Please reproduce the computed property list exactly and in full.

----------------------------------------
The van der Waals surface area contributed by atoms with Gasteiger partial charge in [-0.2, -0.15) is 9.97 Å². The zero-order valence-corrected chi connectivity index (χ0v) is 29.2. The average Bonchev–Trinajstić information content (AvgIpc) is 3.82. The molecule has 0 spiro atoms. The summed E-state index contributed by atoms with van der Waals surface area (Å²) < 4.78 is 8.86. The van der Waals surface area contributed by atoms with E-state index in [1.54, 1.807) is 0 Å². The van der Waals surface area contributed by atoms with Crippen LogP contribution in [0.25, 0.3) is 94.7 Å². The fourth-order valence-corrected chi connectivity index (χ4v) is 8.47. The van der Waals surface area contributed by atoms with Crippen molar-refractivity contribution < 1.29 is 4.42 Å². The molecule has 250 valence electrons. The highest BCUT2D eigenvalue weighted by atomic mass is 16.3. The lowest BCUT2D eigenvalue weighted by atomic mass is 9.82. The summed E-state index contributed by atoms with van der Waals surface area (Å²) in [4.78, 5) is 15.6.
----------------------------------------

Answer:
The van der Waals surface area contributed by atoms with Gasteiger partial charge in [-0.2, -0.15) is 9.97 Å². The zero-order valence-corrected chi connectivity index (χ0v) is 29.2. The average Bonchev–Trinajstić information content (AvgIpc) is 3.82. The molecule has 0 spiro atoms. The summed E-state index contributed by atoms with van der Waals surface area (Å²) < 4.78 is 8.86. The van der Waals surface area contributed by atoms with E-state index in [1.54, 1.807) is 0 Å². The van der Waals surface area contributed by atoms with Crippen LogP contribution in [0.25, 0.3) is 94.7 Å². The fourth-order valence-corrected chi connectivity index (χ4v) is 8.47. The van der Waals surface area contributed by atoms with Crippen molar-refractivity contribution < 1.29 is 4.42 Å². The molecule has 250 valence electrons. The highest BCUT2D eigenvalue weighted by atomic mass is 16.3. The lowest BCUT2D eigenvalue weighted by atomic mass is 9.82. The summed E-state index contributed by atoms with van der Waals surface area (Å²) in [4.78, 5) is 15.6.